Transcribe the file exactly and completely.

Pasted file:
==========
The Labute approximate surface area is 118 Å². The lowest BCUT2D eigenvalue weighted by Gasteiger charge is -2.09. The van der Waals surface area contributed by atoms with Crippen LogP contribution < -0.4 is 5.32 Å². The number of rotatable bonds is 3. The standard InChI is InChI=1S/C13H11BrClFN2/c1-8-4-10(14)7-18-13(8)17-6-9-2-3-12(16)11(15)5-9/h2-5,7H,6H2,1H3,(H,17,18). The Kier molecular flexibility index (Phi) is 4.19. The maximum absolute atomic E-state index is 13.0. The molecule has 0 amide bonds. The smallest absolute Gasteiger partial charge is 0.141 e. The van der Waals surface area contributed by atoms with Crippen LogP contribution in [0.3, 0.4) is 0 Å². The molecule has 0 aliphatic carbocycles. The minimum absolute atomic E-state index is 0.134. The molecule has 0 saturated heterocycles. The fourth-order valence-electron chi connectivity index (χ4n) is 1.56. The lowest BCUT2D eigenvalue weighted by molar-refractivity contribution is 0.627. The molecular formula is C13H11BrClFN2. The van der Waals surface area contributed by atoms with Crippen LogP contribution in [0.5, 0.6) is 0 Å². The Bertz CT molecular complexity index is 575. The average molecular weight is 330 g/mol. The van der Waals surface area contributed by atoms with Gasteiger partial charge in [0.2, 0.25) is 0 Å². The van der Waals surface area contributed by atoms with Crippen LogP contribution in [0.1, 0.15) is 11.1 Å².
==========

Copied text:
The Labute approximate surface area is 118 Å². The lowest BCUT2D eigenvalue weighted by Gasteiger charge is -2.09. The van der Waals surface area contributed by atoms with Crippen LogP contribution < -0.4 is 5.32 Å². The number of rotatable bonds is 3. The standard InChI is InChI=1S/C13H11BrClFN2/c1-8-4-10(14)7-18-13(8)17-6-9-2-3-12(16)11(15)5-9/h2-5,7H,6H2,1H3,(H,17,18). The Kier molecular flexibility index (Phi) is 4.19. The maximum absolute atomic E-state index is 13.0. The molecule has 0 amide bonds. The smallest absolute Gasteiger partial charge is 0.141 e. The van der Waals surface area contributed by atoms with Crippen LogP contribution in [0.3, 0.4) is 0 Å². The molecule has 0 aliphatic carbocycles. The minimum absolute atomic E-state index is 0.134. The molecule has 0 saturated heterocycles. The fourth-order valence-electron chi connectivity index (χ4n) is 1.56. The lowest BCUT2D eigenvalue weighted by molar-refractivity contribution is 0.627. The molecular formula is C13H11BrClFN2. The van der Waals surface area contributed by atoms with Crippen LogP contribution in [0.5, 0.6) is 0 Å². The Bertz CT molecular complexity index is 575. The average molecular weight is 330 g/mol. The van der Waals surface area contributed by atoms with Gasteiger partial charge in [0.2, 0.25) is 0 Å². The van der Waals surface area contributed by atoms with Crippen LogP contribution in [0.1, 0.15) is 11.1 Å².